Student Driver Spins Miata in Laguna Seca Traffic, Does Stunt-like 360-Degree Recovery

Student Driver Spins Miata in Laguna Seca Traffic 1 photo
Photo: Screenshot from YouTube
Lapping Laguna Seca in a Mazda Miata is one of the best things a driver can do, whether one is looking for thrills or gaining those all-important defensive driving skills. But what happens if you spin in track traffic? "Well, that's what driving instructors are for," some would say.
That's plain wrong, since the guy getting paid to provide one-on-one tuition can only have so much control while riding shotgun. We'll use the video below to demonstrate that, instructor or no instructor, you're on your own once the back end starts dancing at speed. And as you'll be able to see, that's not half bad.

The clip allows us to see a guy in the midst of the track driving tuition process, sharing an NB-generation Miata with his instructor. With Laguna Seca around them, these people have just the right setup.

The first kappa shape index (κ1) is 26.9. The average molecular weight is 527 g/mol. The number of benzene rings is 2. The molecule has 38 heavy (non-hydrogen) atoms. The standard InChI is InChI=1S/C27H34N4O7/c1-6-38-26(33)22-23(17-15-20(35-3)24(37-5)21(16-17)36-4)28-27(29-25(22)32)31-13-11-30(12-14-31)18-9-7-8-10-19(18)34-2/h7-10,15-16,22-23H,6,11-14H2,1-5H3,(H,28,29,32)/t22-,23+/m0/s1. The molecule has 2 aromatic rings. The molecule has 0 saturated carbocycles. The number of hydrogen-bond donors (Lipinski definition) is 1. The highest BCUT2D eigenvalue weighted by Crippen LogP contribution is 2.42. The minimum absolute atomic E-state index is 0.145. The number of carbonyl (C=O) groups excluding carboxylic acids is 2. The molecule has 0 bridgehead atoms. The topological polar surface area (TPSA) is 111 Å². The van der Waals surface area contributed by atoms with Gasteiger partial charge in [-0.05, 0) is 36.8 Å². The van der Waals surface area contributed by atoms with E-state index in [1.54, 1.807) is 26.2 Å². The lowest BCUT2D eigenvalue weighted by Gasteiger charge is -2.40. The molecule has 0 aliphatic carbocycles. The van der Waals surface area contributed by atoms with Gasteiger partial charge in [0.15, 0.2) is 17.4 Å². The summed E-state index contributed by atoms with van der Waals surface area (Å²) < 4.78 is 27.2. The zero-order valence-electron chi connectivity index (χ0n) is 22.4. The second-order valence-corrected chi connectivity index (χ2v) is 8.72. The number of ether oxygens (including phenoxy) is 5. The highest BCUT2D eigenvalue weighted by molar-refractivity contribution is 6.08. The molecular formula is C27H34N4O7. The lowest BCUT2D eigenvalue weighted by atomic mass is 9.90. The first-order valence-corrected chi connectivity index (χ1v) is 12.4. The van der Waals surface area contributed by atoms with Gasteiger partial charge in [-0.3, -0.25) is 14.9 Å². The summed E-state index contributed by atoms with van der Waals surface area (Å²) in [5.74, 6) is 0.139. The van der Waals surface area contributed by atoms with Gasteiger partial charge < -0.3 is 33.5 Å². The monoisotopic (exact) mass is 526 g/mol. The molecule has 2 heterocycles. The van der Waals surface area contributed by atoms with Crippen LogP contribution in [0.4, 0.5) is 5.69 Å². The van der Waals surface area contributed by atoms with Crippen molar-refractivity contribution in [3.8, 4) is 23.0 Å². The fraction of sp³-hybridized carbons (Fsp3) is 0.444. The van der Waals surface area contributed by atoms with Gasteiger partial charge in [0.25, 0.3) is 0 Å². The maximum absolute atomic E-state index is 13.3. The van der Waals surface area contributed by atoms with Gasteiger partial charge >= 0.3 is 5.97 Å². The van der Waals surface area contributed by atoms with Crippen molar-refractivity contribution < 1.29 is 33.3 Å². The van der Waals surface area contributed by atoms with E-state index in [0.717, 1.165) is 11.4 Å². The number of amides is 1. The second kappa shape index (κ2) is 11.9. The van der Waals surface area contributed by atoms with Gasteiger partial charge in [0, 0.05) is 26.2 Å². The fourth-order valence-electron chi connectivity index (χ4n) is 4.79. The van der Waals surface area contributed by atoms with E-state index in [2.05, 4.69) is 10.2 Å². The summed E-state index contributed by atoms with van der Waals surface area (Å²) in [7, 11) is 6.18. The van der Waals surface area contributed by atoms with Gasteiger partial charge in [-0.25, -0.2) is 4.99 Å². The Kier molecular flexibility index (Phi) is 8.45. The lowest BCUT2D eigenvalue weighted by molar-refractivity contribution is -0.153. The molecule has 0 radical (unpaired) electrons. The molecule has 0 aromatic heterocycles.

Upon entering turn #9, a downhill left-hander, the driver loses the rear end. Once things go past the point of no return, the man leaves the MX-5 in neutral, while playing with the steering wheel in a way that allows him to pull a complete 360-degree recovery.

Since the Miata faced incoming traffic at a certain point in the spinning process, using second gear to pull away right at the end of the slide was the kind of solution required to stop those knuckles from going too white.

Those of you who wonder what exactly caused the Mazda to spin should know this isn't a case of liftoff oversteer, despite looking exactly like that.

In fact, the driver explains what happened: "Not a lift-off oversteer. Applied too much throttle (?) and steering input in mid-turn. I was unable to hit the apex several laps prior, so my instructor was helping me to push further. With more experience and better tires, I am now able to hit the apex and carry more speed."

With the shenanigan having started at about 70 mph or so, the fact that the Miata was able to complete the 360-degree backs up the suspicion that the grip offered by the tires was more limited than you might expect.

Then again, being able to tame the unexpected is one of the joys of track days, isn't it?

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About the author: Andrei Tutu
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In his quest to bring you the most impressive automotive creations, Andrei relies on learning as a superpower. There's quite a bit of room in the garage that is this aficionado's heart, so factory-condition classics and widebody contraptions with turbos poking through the hood can peacefully coexist.
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